The county attorney also noted that tall buildings or structures do not include water, radio, telecommunications or television towers or any equipment for the transmission of electricity, telephone or cable television. Structures of a relatively slender nature and minor vertical projections of a parent building, including, but not limited to chimneys, flagpoles, flues, spires, belfries, cupolas, steeples, antennas, poles, wires or windmills; or any building or structure designated as a historic landmark are also not included as part of the definition of a tall building or structure.
“Basically the windmill we all think about when we think about windmills, the type that farmers use, is not going to be covered by this ordinance. It is my opinion that wind turbines will be covered because they are not of slender proportion,” Cornwell said.
Enforcement of the ordinance will be performed by the county building inspector’s office because that’s where people go for building permits, said Cornwell. The office shall not issue a permit for the construction of any tall building on a protected mountain ridge, he said. But if a parcel of land lies partially on a protected mountain ridge and partially off a protected mountain ridge, it would then be the property owner’s requirement to establish to the building inspector’s satisfaction that he is not building on the portion that falls within the protected mountain ridge. Citizens will be able to appeal decisions of the building inspector to the county administrator.
“That in a nutshell is an ordinance. I think as you can see there are some questions that the board needs to ponder because of the topography of the county,” Cornwell said. “I think we’ve given you the two extremes here. It’s hard though using the definitions that are in the code to come up with a middle ground.”
Supervisor Tom Littrell thanked Cornwell and Barnard for their time putting together a draft ordinance. He said he was concerned about the ambiguity of the ordinance, however.
“There is a lot of ands, ifs and buts that there don’t seem to be a clear answer for, and I’m also afraid some of these things might have some unintended consequences for future economic development,” Littrell said. “So I think we need to review this very, very carefully before we take any action, and I feel like whatever ordinance we end up passing or not passing should be clearly understood.”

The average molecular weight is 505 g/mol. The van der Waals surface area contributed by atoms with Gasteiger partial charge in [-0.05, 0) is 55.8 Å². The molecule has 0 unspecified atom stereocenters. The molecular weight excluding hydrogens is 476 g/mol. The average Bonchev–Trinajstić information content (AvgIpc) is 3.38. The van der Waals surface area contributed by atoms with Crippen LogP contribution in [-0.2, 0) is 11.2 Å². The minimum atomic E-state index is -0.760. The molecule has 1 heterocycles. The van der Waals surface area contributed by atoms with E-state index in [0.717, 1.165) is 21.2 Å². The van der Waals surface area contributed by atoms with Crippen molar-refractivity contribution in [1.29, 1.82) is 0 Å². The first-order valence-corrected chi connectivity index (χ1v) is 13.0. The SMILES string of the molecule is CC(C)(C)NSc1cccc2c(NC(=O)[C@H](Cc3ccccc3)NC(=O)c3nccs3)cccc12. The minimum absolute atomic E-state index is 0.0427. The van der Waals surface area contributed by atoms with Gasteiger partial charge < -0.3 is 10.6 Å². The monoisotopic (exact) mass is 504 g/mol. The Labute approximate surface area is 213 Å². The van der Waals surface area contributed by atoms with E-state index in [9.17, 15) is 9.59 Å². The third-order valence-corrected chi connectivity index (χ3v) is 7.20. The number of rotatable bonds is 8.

Cornwell said both he and Barnard shared Littrell’s concerns. Unfortunately, he said he didn’t draft the statute from which the ordinance was derived. He said he wished some of the definitions could be changed, but Dillon’s Rules say you must do what the state tells you.
Dickson noted that the board is continuing to gather information on the subject. Some citizens in the county are still providing information to the board to further their study on windmills and wind turbines.
“We do appreciate the information we get because when you make a decision you put all the information together and study it,” Dickson said. “Hopefully we will make a decision that is best for the county.”
Later in the meeting, the board heard from Deanna Zimmerman from the Virginia Center for Wind Energy, which offers non-biased information to localities considering similar ordinances. She invited the board to attend an upcoming regional meeting with neighboring counties to see what they are doing on the topic. Littrell said he thought that would be a good idea and could lead to “on-the-ground research.”
Glenn Sage also spoke to the board about his concerns over an ordinance concerning tall structures, fearing such an ordinance could be in violation of federal and state regulations, and that it could hinder economic development.